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Durability of a recycled aggregate concrete base course material under coupled environmental exposure and cyclic

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Date Issued:
2014
Summary:
Long term durability is a major concern for wide-scale use of recycled aggregate materials in civil engineering construction. The purpose of this study is to provide an insight into the damaging effects of combined wet-dry cycles and repeated mechanical loading in a recycled aggregate concrete (RAC) base course material made from recycled crushed concrete aggregate and cement. A coordinated experimental program followed by a mechanistic pavement modeling and life cycle analysis was conducted as part of this research study. This laboratory investigation was divided into three phases each consisting of both wet-dry exposed specimens (WD), and control or non wet-dry exposed specimens (NWD). Phase I experiments involved monotonic loading tests under compression and flexure to evaluate the strength properties. Phase II involved testing a total of 108 cylindrical specimens in cyclic compressive loading at three different stress ratios. After each regime of cyclic loading, residual compressive strengths were determined. In addition, the load-deformation hysteresis loops and the accumulated plastic deformation were continuously monitored through all loading cycles. Phase III included a flexural fatigue test program on 39 beam specimens, and fracture testing program on 6 notched beam specimens, each one having 19-mm initial notch. Traditional SR-N curves, relating the Stress Ratio (SR) with the number of cycles to failure (N or Nf), were developed. Fatigue crack growth rate and changes in Stress Intensity Factors were obtained to determine Paris Law constants and fracture toughness. A mechanistic analysis of a typical highway pavement incorporating RAC base was performed with KENPAVE program, followed by a Life Cycle Analysis (LCA) using the GaBi software. It was found that the specimens subjected to wet-dry cycles suffered significantly higher damage expressed in terms of accumulated plastic deformation, and loss of residual compressive strength, modulus, fatigue endurance limit, and design life, compared to specimens not exposed to wet-dry cycles. Although such degradation in material properties are important considerations in pavement design, a concurrent Life Cycle Analysis demonstrated that recycled aggregate concrete base course still holds promise as an alternative construction material from environmental stand point.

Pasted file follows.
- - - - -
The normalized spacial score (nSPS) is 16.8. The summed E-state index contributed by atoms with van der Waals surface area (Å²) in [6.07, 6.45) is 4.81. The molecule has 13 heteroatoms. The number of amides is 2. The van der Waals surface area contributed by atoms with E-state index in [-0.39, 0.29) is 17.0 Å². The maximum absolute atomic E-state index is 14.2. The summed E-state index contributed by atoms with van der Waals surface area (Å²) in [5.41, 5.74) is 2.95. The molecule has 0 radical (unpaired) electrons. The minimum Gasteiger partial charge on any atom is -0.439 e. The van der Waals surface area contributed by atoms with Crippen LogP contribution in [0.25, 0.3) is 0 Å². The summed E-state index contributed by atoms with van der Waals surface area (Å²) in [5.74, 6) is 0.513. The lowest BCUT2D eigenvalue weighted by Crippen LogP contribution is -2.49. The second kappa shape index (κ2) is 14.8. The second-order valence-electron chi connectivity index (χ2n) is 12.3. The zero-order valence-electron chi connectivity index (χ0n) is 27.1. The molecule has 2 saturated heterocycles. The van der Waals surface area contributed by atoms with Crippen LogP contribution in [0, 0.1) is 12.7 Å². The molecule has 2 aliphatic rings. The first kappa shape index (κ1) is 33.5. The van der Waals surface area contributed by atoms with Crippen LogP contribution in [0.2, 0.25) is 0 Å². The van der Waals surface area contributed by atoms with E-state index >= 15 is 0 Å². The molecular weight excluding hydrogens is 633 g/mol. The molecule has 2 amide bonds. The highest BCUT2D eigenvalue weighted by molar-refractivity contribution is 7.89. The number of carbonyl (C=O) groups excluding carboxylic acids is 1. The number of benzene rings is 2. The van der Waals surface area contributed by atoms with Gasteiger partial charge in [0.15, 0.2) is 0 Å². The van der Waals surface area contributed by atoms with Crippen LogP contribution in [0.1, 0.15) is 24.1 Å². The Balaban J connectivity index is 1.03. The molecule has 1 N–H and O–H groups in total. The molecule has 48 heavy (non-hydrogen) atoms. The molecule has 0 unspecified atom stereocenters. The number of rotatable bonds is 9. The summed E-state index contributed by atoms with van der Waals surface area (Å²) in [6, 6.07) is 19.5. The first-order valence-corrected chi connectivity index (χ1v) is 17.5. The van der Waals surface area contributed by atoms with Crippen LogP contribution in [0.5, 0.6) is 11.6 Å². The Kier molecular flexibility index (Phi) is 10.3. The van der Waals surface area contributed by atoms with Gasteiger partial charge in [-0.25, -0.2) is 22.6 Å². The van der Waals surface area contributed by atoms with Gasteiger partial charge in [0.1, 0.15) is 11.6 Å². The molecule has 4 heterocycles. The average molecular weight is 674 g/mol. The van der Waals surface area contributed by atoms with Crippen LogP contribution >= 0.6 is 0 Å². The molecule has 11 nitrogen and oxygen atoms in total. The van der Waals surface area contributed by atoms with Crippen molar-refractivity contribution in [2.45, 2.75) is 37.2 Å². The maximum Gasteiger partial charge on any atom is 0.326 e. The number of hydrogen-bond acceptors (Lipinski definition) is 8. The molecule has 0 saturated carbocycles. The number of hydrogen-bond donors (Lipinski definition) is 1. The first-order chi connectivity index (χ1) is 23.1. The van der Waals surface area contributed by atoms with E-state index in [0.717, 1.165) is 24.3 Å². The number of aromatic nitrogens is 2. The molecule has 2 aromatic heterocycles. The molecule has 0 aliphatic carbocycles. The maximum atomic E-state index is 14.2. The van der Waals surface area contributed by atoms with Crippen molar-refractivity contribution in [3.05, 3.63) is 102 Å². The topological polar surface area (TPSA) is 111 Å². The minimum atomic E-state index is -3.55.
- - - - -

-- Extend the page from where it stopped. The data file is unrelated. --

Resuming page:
Title: Durability of a recycled aggregate concrete base course material under coupled environmental exposure and cyclic.
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Name(s): Gonzalez, Lillian, author
Sobhan, Khaled, Thesis advisor
Florida Atlantic University, Degree grantor
College of Engineering and Computer Science
Department of Civil, Environmental and Geomatics Engineering
Type of Resource: text
Genre: Electronic Thesis Or Dissertation
Date Created: 2014
Date Issued: 2014
Publisher: Florida Atlantic University
Place of Publication: Boca Raton, Fla.
Physical Form: application/pdf
Extent: 172 p.
Language(s): English